Fall is my favorite season, beautiful trees and lovely long walks; the academic year is beginning with all its hopes and possibilities. For the past four years, Fall has also become the opening of the submission period or reading period for The Potomac Review.
Next Tuesday, I throw the switch and the online submission manager comes alive again. I both shudder and thrill to it. Why—a couple of clicks from all those eager writers and poets and my editors and I could be inundated. So here is my request and my advice – think about The Potomac Review before you click. Take a look at our website, lay your hands on a recent copy. Believe me –it has changed from 2005.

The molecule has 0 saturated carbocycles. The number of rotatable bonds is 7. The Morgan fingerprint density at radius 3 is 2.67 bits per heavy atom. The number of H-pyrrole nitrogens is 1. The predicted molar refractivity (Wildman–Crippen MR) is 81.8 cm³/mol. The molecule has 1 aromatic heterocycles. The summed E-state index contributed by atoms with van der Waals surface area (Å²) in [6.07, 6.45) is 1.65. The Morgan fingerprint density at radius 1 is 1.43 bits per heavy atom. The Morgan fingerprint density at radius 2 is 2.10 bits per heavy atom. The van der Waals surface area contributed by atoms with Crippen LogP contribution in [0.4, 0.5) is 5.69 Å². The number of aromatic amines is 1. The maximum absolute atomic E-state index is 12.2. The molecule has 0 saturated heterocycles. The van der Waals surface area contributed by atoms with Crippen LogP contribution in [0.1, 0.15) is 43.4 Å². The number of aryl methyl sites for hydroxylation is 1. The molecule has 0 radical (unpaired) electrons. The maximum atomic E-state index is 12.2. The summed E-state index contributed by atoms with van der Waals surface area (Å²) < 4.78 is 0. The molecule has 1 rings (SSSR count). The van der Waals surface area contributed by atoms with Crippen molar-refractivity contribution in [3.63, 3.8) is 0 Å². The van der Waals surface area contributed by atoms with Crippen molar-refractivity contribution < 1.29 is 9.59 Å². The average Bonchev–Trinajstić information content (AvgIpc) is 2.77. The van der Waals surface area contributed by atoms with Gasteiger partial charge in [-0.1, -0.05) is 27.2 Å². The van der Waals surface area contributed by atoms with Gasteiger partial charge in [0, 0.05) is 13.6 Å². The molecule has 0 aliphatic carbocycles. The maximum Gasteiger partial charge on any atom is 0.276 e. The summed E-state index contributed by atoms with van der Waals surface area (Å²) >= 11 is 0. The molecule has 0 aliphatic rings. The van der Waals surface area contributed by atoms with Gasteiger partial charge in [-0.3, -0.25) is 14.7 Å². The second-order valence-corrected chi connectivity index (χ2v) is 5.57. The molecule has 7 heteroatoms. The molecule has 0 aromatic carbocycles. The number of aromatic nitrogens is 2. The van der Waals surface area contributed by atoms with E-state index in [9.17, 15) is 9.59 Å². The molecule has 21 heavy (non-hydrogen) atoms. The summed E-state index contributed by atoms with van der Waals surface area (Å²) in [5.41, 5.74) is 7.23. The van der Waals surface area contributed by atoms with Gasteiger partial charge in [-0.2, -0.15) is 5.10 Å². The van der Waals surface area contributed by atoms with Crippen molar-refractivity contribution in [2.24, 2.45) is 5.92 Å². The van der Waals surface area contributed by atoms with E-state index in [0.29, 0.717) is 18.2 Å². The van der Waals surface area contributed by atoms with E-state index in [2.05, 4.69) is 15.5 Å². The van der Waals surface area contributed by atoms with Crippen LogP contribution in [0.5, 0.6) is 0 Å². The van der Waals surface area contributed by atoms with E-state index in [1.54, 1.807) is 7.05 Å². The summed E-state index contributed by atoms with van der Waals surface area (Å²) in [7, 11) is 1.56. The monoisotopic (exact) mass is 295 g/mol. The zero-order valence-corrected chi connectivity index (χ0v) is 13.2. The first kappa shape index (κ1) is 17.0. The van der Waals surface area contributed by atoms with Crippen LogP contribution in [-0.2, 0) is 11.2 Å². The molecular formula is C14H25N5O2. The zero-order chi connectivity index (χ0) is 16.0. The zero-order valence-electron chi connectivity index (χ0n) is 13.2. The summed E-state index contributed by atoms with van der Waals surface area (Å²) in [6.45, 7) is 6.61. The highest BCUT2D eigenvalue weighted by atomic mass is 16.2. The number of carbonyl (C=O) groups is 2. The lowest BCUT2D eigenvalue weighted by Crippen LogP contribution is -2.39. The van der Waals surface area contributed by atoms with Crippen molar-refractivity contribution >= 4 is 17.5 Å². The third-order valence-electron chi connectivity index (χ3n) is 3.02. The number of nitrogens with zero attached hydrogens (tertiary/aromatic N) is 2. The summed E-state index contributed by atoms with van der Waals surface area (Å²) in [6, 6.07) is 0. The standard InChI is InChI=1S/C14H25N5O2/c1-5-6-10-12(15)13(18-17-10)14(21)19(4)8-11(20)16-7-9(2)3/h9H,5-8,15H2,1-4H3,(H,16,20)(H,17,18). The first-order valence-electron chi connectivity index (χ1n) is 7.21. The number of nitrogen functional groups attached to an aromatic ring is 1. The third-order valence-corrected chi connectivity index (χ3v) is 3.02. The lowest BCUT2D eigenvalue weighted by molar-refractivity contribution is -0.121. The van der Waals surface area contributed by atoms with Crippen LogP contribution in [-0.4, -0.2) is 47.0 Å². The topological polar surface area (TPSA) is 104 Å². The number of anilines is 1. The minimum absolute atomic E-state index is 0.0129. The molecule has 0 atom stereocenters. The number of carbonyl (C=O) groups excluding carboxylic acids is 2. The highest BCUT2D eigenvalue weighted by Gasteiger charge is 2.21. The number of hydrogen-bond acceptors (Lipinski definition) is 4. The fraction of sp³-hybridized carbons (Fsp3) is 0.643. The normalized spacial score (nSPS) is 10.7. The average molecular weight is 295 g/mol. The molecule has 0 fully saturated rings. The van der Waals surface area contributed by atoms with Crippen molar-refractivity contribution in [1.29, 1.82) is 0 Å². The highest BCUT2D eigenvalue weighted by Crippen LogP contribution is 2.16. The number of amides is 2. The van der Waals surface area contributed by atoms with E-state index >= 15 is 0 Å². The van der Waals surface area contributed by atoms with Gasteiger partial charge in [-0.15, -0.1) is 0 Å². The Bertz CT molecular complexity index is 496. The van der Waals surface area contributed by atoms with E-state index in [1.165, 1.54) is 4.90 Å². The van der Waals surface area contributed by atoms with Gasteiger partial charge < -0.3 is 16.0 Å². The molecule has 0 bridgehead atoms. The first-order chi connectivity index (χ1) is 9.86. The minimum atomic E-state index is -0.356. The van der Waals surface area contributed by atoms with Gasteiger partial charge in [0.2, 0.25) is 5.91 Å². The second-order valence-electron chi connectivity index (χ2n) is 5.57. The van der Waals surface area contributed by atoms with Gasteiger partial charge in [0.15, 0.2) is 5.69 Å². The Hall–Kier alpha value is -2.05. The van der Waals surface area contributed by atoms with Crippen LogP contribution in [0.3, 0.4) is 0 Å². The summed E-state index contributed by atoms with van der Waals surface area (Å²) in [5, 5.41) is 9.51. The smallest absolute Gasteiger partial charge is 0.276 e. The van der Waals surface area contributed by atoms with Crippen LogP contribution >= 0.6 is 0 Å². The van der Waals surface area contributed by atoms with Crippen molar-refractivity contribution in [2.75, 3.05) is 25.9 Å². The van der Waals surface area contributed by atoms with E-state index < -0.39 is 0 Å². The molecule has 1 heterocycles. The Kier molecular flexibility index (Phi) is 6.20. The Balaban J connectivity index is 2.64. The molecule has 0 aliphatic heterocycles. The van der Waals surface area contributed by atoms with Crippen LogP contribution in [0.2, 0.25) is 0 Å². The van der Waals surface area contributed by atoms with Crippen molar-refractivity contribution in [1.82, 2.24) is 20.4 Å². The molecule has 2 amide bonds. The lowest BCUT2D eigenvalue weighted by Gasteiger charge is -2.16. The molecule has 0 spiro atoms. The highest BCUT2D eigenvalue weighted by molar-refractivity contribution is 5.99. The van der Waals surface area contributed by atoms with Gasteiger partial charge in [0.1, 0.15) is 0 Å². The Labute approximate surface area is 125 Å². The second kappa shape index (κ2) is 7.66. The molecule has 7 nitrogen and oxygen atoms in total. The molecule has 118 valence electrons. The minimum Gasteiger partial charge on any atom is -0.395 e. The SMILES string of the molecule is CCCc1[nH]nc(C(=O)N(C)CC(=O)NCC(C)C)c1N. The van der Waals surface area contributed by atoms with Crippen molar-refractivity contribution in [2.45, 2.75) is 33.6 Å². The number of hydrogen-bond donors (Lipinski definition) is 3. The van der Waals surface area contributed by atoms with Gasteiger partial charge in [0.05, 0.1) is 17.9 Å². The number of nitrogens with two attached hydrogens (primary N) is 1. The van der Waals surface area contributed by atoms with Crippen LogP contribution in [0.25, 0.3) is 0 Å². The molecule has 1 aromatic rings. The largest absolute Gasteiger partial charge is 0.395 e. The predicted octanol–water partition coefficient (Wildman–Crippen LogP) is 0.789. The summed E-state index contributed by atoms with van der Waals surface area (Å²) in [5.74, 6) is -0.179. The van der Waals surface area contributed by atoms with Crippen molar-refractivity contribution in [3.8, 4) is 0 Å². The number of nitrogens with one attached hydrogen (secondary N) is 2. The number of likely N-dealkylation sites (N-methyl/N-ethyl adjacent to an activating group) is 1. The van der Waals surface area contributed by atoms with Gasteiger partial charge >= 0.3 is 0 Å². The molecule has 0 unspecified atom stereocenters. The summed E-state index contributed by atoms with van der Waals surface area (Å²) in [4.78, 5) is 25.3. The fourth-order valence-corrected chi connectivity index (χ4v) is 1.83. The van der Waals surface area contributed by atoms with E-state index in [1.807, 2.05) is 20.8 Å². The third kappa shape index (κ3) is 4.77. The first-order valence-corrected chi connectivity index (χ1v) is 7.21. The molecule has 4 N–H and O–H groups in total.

The next step if you want your work to rise out of the ranks of the electronic or paper slush is to craft your opening paragraph very very carefully. Give us a problem happening to a lifelike character right away. Hint at setting –no paragraphs of exposition or description. Ideally, your opening paragraph will be rewritten after the story’s ending is solid; think of it this way – does the opening take on new meaning, more layers when the story is finished? Does the ending ‘shed light all the way back to the beginning of the story?” (Thank you to my writing professors for that gem).
If my editors and I are hooked by the first line, first paragraph, first page, we will keep reading, so work on those elements. I’m waiting for stories to thrill, challenge, or amuse me. Send them along.